Q: I read your recent column about the LectroSound sleep sound machine and have a question. Why recommend a $20 device when you can set your smartphone to play one of the many apps that produce sleep sounds? As I recall, even Pandora has a sleep sound station.
A: That is an excellent point, and many people might be satisfied using a phone app to play sleep sounds. But there are reasons why a dedicated sleep sound machine can provide a better overall experience, and I think they remain a worthwhile investment.
To get the best results, you need to do more than play sounds or white noise. Besides their soothing effect, the sounds also mask outside noise from disturbing your sleep. That requires volume and a wide coverage area. The speaker on the LectroSound is large and pointed upward, allowing it to spread sound widely and effortlessly through the room. This is much better than the speaker in a smartphone. Plus, the tonal quality and physical dimensions of the speaker are designed to work together for optimum performance.
There are other options besides a phone app or sleep sound machine. For example, if you have Amazon Alexa, you can say, “Alexa, play sleep sounds.” With Google Home, you can use the command, “Hey, Google, play white noise.”
While these will sound much better than a smartphone speaker, I still prefer using the sleep sound machine. I tried the Alexa sleep sounds with the UPstage 360 speaker I wrote about last week, as well as with my Amazon Echo 2nd Gen, and did not care for it because the sound quality actually was too good. The fidelity of the raindrops was actually distracting because they sound almost real, but your brain knows they are not. The white noise also had a clarity to it that was kind of unnatural once I was used to the softer sound of the LectroSound.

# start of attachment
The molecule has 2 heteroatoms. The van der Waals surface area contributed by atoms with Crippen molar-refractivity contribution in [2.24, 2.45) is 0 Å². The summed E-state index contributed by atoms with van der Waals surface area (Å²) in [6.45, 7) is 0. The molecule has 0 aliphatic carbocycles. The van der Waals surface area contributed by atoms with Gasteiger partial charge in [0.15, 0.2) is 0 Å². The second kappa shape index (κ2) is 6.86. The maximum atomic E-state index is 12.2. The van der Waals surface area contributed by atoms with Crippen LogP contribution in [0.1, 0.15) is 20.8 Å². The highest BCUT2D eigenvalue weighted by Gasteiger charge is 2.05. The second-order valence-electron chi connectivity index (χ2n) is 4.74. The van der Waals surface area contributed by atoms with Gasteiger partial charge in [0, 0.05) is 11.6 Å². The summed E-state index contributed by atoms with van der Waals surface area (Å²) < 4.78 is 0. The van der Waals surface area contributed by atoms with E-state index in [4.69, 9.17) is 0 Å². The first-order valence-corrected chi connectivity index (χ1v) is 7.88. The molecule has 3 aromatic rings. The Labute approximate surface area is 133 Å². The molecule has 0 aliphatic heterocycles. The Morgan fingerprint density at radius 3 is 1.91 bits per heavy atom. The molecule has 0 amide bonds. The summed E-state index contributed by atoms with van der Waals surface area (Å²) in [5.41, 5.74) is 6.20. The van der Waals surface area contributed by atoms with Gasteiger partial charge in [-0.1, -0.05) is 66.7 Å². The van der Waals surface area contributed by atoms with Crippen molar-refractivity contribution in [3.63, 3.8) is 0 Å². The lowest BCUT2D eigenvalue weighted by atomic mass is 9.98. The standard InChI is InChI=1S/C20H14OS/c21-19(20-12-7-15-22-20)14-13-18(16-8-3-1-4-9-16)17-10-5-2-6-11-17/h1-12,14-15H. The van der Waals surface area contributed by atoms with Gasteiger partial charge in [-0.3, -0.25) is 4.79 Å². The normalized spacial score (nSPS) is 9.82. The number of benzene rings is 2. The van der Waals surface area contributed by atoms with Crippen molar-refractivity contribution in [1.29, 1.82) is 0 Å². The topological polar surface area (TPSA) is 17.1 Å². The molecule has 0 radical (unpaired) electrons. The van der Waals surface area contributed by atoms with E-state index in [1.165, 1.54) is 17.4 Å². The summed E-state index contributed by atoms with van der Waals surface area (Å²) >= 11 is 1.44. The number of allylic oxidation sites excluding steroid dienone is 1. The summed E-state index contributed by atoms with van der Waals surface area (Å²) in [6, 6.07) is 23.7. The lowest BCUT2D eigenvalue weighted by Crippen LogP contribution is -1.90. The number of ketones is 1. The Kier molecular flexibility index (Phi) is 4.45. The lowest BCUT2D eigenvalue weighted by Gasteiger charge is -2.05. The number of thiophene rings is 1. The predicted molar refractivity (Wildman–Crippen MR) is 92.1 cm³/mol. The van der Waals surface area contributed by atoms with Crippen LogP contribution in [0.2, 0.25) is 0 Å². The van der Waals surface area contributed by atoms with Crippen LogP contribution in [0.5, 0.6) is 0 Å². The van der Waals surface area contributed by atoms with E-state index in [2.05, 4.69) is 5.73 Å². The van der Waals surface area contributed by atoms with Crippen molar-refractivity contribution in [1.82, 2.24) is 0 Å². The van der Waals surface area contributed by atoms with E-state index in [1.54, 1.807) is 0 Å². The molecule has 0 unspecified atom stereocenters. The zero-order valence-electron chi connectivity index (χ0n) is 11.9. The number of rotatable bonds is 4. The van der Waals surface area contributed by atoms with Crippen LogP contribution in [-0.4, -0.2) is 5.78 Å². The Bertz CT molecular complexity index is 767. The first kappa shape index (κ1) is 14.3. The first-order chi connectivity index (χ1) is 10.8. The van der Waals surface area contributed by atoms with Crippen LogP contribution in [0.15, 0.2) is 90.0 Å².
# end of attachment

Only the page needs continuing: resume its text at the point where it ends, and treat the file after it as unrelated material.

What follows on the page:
Finally, I also like the simplicity of the LectroSound. Because I have the dials adjusted just the way I want, all I need to do is push the button to turn it on. I don’t have to reset anything.
And, I admit, I’m not always at my sharpest when I’m half asleep. A few years ago I was testing a smart home system that included a home security system. I meant to say, “Alexa, cancel alarm,” but instead said, “Alexa, alarm.” A piercing wail suitable for NORAD during an all-out nuclear attack immediately filled the house. Covering my ears with a nearby pair of headphones, with my hands cupped over them for even better hearing protection, I hurried into the room with the control hub. The keypad was not responsive, so I finally had to unplug it and remove the battery to stop the alarm, worrying the whole time that a police SWAT team would come bursting through the front door.
The moral of this story is that you have other options for sleep sounds, some of which may be free or in your home already. Try them, and you might find that they suit you fine. Or they might whet your appetite for a dedicated sleep sound machine.
Send questions to Don Lindich at firstname.lastname@example.org. Get recommendations and read past columns at soundadvicenews.com.